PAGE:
How Blood Alcohol Concentration Is Determined

October 14, 2019

Every person is impacted differently by alcohol, and how the body handles alcohol makes a difference in an individual’s ability to safely operate a vehicle. That is why it is important to understand what factors may impact a person’s ability to handle alcohol.

If you are accused of driving under the influence of alcohol, your blood alcohol concentration will likely be tested. In South Carolina, anyone age 21 or over must have a blood alcohol concentration of 0.08 percent or less if they are driving. Having a BAC over this limit will result in drunk driving charges. Unfortunately, there isn’t a firm limit to the number of alcoholic drinks that will result in a person reaching this level.

 

Factors that Impact Blood Alcohol Concentration 

Clearly, the amount of alcohol a person consumes impacts a breathalyzer test. The more you drink, the higher your BAC level is likely to be. However, according to the National Highway Transportation Safety Administration, there are several factors other than the amount of alcohol consumed that can impact your BAC. These factors include, but are not limited to, the following:

  • Drinking alcohol quickly – The faster you consume alcohol, the higher your BAC is likely to be. A person will eliminate alcohol at a fairly steady rate, so just because you are drinking it faster, doesn’t mean your body will keep up with the pace.
  • Age – The older a person is the less water they hold in their cells. Because water dilutes alcohol, less water means higher BAC levels.
  • Gender – As a general rule, women have less water in their cells than men. Consequently, this means that women also tend to require less alcohol to have a higher BAC.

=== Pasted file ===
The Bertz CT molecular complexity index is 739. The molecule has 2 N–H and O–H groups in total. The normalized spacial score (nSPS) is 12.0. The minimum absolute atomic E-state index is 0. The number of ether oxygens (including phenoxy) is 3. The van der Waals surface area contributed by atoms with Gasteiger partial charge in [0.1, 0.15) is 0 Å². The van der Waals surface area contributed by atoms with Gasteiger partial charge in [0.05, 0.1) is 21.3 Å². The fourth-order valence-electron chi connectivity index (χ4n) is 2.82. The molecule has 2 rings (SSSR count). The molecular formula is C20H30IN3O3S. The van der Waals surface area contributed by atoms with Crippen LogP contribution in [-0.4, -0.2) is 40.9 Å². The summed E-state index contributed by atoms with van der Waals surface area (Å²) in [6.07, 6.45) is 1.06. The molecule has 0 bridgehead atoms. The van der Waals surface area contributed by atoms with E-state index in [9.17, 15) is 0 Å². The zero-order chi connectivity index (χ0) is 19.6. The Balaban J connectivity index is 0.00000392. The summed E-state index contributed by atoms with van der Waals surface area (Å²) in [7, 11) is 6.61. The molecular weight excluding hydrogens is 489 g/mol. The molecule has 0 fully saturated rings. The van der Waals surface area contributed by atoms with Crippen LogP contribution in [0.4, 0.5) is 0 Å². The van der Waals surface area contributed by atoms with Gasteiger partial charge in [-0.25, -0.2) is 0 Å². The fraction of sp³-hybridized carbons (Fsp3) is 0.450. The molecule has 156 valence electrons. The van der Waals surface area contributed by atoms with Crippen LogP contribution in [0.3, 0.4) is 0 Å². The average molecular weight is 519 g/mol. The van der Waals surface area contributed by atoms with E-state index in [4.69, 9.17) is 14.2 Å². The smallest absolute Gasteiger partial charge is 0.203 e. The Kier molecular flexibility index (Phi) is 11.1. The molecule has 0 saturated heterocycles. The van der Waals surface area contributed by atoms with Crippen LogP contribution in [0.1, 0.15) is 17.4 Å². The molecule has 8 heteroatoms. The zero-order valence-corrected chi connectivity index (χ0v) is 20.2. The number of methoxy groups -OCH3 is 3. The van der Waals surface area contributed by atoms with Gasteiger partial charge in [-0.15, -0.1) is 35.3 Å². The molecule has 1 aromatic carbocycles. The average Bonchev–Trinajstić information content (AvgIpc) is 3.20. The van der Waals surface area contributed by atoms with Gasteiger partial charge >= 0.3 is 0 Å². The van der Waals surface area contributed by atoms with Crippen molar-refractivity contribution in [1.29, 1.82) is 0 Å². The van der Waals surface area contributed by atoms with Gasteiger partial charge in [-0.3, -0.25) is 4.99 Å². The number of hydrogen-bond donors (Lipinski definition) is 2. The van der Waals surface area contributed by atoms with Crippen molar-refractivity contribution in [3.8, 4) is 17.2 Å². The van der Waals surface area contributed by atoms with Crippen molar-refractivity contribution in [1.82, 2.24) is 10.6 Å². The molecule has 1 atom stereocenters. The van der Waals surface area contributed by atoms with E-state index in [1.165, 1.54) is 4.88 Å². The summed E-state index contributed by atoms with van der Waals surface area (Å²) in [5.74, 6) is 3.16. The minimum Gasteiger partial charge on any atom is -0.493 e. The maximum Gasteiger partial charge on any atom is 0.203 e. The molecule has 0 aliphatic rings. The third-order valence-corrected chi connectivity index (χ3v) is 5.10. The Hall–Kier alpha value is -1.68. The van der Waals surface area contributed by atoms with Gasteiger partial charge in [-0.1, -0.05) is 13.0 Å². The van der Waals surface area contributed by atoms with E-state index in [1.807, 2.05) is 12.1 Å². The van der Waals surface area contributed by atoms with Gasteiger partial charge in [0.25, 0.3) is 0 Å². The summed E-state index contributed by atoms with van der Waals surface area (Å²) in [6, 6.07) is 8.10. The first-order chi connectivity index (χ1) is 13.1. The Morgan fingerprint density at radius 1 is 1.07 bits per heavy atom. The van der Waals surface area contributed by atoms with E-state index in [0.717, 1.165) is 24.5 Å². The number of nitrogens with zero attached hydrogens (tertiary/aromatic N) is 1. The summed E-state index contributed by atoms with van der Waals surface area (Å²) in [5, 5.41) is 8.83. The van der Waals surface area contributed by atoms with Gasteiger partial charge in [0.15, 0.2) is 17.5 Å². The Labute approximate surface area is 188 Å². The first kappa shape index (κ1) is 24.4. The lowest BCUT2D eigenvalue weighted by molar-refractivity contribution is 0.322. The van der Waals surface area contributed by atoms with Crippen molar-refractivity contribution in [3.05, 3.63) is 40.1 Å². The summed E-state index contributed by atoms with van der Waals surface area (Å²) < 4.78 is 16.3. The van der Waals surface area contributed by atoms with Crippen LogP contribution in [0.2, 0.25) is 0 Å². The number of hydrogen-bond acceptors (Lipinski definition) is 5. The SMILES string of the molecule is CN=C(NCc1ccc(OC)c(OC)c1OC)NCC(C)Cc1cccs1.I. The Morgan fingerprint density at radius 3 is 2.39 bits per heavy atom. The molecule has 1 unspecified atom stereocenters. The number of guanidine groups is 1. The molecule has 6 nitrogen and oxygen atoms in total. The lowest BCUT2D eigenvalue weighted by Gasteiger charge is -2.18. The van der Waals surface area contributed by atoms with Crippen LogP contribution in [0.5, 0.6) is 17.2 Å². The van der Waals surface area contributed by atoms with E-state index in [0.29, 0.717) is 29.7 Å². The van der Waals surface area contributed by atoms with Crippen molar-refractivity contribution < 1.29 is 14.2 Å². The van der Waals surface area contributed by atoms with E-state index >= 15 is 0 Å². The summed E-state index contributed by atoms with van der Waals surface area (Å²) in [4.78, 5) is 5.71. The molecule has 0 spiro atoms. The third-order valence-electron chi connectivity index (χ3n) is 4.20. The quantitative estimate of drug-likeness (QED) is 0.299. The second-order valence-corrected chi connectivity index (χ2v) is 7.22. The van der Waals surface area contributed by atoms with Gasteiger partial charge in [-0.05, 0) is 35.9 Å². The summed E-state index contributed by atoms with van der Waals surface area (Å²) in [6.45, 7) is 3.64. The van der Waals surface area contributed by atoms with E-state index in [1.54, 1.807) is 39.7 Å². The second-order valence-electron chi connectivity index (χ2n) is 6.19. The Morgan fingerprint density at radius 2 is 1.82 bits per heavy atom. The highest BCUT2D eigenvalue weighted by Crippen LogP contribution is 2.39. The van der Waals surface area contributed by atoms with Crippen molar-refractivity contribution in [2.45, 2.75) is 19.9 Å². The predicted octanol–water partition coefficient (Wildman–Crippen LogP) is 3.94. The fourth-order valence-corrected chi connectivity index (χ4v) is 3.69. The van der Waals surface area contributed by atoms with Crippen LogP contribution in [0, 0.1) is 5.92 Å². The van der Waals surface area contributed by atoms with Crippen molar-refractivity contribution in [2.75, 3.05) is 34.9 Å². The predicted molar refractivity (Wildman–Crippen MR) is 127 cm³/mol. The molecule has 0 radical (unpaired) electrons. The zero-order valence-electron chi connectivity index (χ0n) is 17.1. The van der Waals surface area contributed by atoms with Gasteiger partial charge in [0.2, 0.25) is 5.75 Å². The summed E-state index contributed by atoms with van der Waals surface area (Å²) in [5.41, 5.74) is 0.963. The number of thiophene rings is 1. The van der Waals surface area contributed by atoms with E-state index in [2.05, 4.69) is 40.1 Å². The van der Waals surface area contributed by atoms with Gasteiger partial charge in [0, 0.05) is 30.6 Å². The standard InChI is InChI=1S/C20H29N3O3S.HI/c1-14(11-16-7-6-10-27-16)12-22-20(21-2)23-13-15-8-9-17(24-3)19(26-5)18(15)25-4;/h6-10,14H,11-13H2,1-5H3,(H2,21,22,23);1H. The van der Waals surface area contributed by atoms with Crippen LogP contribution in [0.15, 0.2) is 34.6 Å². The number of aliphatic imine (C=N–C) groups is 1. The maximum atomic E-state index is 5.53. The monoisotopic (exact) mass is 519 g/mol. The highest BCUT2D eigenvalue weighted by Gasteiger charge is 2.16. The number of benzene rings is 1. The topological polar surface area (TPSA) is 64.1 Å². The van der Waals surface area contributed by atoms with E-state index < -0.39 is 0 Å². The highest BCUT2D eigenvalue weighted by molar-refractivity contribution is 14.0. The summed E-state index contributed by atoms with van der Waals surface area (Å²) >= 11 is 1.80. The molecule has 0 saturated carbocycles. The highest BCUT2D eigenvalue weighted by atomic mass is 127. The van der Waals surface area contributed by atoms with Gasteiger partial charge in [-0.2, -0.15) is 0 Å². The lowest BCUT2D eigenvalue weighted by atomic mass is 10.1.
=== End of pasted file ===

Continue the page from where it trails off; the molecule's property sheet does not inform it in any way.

• Weight – As weight increases for both women and men, there is typically more water present in the body. This means that as weight increases, the BAC likely decreases.
  • Food – Having food in the stomach usually slows down the absorption of alcohol, leading to a lower BAC.

Some supplements and medications won’t result in a higher BAC level, but they can result in an increase in overall impairment. Prosecutors are now able to bring charges based on only medications, or a combination of alcohol and prescription drugs regardless of the BAC level of a person.

 

Penalties for Having an Increased BAC

South Carolina laws state that a person cannot drive a motor vehicle under the influence of alcohol. Your BAC level may be taken into consideration when determining the charges that you face and the penalties. Penalties can include fines ranging from $400 to $6,300, prison time ranging from 48 hours to five years, suspension of your driver’s license, and additional penalties.

 

Contact an Experienced DUI Attorney Today

If you are facing charges of driving under the influence of alcohol, contact a Charleston DUI attorney at the David Aylor Law Offices today. With the steep penalties a DUI conviction can have, it is imperative that you have an experienced attorney on your side. Contact us today to schedule a consultation.

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